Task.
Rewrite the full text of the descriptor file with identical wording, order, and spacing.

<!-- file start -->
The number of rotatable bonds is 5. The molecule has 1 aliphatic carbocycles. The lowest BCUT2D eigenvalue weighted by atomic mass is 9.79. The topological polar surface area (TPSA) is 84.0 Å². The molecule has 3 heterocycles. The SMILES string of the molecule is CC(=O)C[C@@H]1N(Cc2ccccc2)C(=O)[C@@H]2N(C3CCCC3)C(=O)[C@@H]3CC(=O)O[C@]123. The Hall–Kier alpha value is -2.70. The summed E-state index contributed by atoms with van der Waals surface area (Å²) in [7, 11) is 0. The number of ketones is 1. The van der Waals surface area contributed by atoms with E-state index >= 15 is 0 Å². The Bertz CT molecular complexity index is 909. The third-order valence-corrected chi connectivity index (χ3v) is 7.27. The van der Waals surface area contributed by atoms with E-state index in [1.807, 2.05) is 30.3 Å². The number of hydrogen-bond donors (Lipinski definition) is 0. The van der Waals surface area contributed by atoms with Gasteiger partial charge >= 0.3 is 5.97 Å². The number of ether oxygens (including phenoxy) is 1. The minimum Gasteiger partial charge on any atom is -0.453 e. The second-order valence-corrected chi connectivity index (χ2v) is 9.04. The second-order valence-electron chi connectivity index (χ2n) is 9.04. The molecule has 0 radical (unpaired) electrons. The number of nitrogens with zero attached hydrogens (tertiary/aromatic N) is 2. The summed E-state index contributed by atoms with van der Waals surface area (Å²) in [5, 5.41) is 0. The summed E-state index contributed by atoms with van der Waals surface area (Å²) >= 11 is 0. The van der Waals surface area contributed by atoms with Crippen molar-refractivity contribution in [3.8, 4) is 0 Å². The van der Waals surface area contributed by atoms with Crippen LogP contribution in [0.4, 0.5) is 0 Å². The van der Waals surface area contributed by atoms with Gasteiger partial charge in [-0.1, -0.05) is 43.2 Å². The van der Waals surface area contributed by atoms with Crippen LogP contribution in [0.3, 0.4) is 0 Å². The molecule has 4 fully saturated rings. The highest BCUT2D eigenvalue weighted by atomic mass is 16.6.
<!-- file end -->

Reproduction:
The number of rotatable bonds is 5. The molecule has 1 aliphatic carbocycles. The lowest BCUT2D eigenvalue weighted by atomic mass is 9.79. The topological polar surface area (TPSA) is 84.0 Å². The molecule has 3 heterocycles. The SMILES string of the molecule is CC(=O)C[C@@H]1N(Cc2ccccc2)C(=O)[C@@H]2N(C3CCCC3)C(=O)[C@@H]3CC(=O)O[C@]123. The Hall–Kier alpha value is -2.70. The summed E-state index contributed by atoms with van der Waals surface area (Å²) in [7, 11) is 0. The number of ketones is 1. The van der Waals surface area contributed by atoms with E-state index >= 15 is 0 Å². The Bertz CT molecular complexity index is 909. The third-order valence-corrected chi connectivity index (χ3v) is 7.27. The van der Waals surface area contributed by atoms with E-state index in [1.807, 2.05) is 30.3 Å². The number of hydrogen-bond donors (Lipinski definition) is 0. The van der Waals surface area contributed by atoms with Gasteiger partial charge >= 0.3 is 5.97 Å². The number of ether oxygens (including phenoxy) is 1. The minimum Gasteiger partial charge on any atom is -0.453 e. The second-order valence-corrected chi connectivity index (χ2v) is 9.04. The second-order valence-electron chi connectivity index (χ2n) is 9.04. The molecule has 0 radical (unpaired) electrons. The number of nitrogens with zero attached hydrogens (tertiary/aromatic N) is 2. The summed E-state index contributed by atoms with van der Waals surface area (Å²) in [5, 5.41) is 0. The summed E-state index contributed by atoms with van der Waals surface area (Å²) >= 11 is 0. The van der Waals surface area contributed by atoms with Crippen molar-refractivity contribution in [3.8, 4) is 0 Å². The van der Waals surface area contributed by atoms with Crippen LogP contribution in [0.4, 0.5) is 0 Å². The van der Waals surface area contributed by atoms with Gasteiger partial charge in [-0.1, -0.05) is 43.2 Å². The van der Waals surface area contributed by atoms with Crippen LogP contribution in [0.3, 0.4) is 0 Å². The molecule has 4 fully saturated rings. The highest BCUT2D eigenvalue weighted by atomic mass is 16.6.